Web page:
Curriculum

Numeracy

At St. George’s Independent School, we believe Numeracy equips pupils with the uniquely powerful set of tools to understand and make sense of the world. These tools include logical reasoning, problem solving skills and the ability to think in abstract ways. Numeracy is important in everyday life. It is integral to all aspects of life and with this in mind we endeavour to ensure that children develop a confidence with numbers and enthusiastic attitude towards mathematics that will stay with them.

We focus on these main areas:

  • Number and Place Value
  • Addition and Subtraction
  • Multiplication and Division
  • Fractions, Decimals and Percentages
  • Statistics
  • Geometry
  • Measurement

Throughout the school every child is taught 5 hours of Numeracy a week. Here at St. George’s Independent School our curriculum is based on the National Curriculum and linked to Hamilton Trust plans.

Literacy

At St. George’s Independent School, we believe that the development of language and literacy skills are fundamental to every child’s learning. Our staff are committed to delivering literacy lessons of a high standard ensuring that each child reaches their full potential. We aim to instil a love of literature, creativity in their writing and the ability to communicate clearly and effectively.

We focus on these main areas:

  • Independent writing – creative and other genres
  • Fluency of reading
  • Reading comprehension
  • Grammar and Punctuation
  • Spelling

Throughout the school every child is taught 5 hours of Literacy a week. These lessons have a focus for example a writing or comprehension task. Here at St. George’s Independent School our curriculum is based on the National Curriculum and linked to Hamilton Trust plans.

Science

At St. George’s School our science education provides the foundations for understanding the world through three specific areas biology, chemistry and physics. We stimulate the children’s curiosity in finding out how things happen and why, we teach methods of enquiry and investigation, encourage the children to ask scientific questions and instil in them an appreciation of the way in which science affects them on a personal and global level.

At St. George’s Independent School, we base our science curriculum on the requirements of the National Curriculum and linked to the Hamilton Plans for science.

Enquiry Based Curriculum

Here at St. George’s Independent School we are constantly evaluating our practices and looking for new ways to challenge and enrich our pupils’ learning experiences. It was with this in mind that we introduced a new enquiry-based curriculum in September 2019. This is a cross curricular approach that we use across our foundation subjects, our core subjects (Literacy, Numeracy and Science) remain separate though can be linked where appropriate at the teacher’s discretion.

Why take an enquiry-based approach to learning?

  • It is planned around the distinctive needs the children.
  • It promotes curiosity.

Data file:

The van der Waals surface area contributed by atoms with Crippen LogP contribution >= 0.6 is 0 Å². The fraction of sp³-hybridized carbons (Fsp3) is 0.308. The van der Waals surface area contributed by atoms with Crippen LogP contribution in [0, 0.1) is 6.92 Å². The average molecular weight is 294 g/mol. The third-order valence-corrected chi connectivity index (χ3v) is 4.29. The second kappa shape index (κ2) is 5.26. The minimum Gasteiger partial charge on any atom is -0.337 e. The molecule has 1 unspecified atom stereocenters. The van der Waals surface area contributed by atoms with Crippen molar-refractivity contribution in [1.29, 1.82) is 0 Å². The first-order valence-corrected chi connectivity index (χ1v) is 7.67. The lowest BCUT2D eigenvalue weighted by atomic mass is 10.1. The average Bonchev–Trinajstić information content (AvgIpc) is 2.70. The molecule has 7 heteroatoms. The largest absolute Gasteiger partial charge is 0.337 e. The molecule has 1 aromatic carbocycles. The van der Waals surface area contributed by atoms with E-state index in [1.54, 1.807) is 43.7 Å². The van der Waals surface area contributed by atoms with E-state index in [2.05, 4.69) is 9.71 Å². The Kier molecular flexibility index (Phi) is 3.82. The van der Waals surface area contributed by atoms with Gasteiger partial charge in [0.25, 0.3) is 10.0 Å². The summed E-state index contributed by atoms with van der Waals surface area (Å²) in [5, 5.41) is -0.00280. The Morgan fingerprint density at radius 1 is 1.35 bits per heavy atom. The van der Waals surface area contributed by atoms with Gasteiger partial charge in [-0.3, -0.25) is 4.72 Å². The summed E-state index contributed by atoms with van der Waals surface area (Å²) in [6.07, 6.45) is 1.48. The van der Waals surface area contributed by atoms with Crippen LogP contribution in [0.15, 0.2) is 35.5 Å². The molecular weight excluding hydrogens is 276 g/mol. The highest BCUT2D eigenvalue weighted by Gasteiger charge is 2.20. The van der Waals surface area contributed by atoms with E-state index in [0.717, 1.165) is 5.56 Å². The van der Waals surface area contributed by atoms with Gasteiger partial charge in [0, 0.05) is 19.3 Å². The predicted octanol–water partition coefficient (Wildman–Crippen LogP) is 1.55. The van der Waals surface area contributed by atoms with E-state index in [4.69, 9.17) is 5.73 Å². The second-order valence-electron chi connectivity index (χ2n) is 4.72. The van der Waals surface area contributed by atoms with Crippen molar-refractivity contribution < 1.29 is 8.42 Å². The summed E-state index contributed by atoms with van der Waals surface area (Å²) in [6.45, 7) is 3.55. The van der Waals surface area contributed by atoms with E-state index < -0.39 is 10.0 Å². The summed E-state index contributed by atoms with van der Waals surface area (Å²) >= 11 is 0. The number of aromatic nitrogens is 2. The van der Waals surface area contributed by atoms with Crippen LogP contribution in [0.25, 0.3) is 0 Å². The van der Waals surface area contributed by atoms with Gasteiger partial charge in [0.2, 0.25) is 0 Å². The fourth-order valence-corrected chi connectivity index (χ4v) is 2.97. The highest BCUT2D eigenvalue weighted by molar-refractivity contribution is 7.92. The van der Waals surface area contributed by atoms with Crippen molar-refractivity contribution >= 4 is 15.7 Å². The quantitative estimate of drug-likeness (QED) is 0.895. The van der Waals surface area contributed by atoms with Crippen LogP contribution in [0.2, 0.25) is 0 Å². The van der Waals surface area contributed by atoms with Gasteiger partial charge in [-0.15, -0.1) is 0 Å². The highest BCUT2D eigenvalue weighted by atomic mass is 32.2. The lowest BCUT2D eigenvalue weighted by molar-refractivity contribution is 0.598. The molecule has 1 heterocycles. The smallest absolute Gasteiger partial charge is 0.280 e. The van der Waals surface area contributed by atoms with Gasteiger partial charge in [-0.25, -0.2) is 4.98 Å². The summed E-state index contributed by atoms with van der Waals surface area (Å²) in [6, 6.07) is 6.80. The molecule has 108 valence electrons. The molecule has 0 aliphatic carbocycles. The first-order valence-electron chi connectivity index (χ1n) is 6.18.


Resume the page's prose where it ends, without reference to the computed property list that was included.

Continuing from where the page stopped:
• It has a clear outcome, designed to raise standards.
  • It gives a real context for the application of basic skills.
  • It allows writing to be meaningfully embedded.
  • It is interesting for the teacher as well as the children.
  • It integrates empowering learning (learn to learn).
  • It is underpinned by leading research about quality learning and brain-based learning.

How enquiry-based learning works: The learning journey is explicitly shared with children in order to ensure they connect to the big picture of their learning, i.e. knowing what to expect. Each class has an Enquiry Working Wall display that includes a representation of the learning journey, which is referred to and added to as the unit of work progresses.

Example questions:

Willow – What if you were shrunk to a size of an ant?

Elm – What if you could design your perfect house?

Oak – What if there were no rainforests?

Hook into learning: Teachers provide an initial stimulus experience that helps children connect with the content and skills of the unit of work. These can take many forms, e.g. a visit from a Roman soldier, finding a message in a bottle, a video diary excerpt, strange foot prints on the classroom ceiling etc. etc.

Pupil Voice: Active planning input from the children is integral to enquiry-based learning; we want the children to feel that they are able to drive part of their learning journey. This is essential to ensure that the curriculum meets the ongoing varied needs and interests of the children. Pupil voice is used throughout the unit of work to steer learning by asking children to pose questions that they want to know more about. Teachers refer to children’s questions throughout the unit of work so that children can see that their contributions are valued and their questions drive their learning.

Outcome: Each unit of work has an agreed outcome that is shared with the children and may be negotiated with the children. e.g. art exhibition, PowerPoint presentation, class debate etc.

Reflection Activity, Review & Celebration of Learning: At the end of each unit of work there is a reflection and evaluation of learning. This focuses on what has been learnt and how it has been learnt; we want the children to become reflective learners.

Planning for Enquiry based Learning: Enquiry teaching covers the History, Geography, Art, DT and Music requirements of the curriculum, making links with other subjects where these can be meaningful. There is discrete teaching of English, Maths, Science, RE, Computing, PSHE, PE and French appropriate to the specific year groups.

‘ENQUIRY’ thematic planning is over a multi year cycle.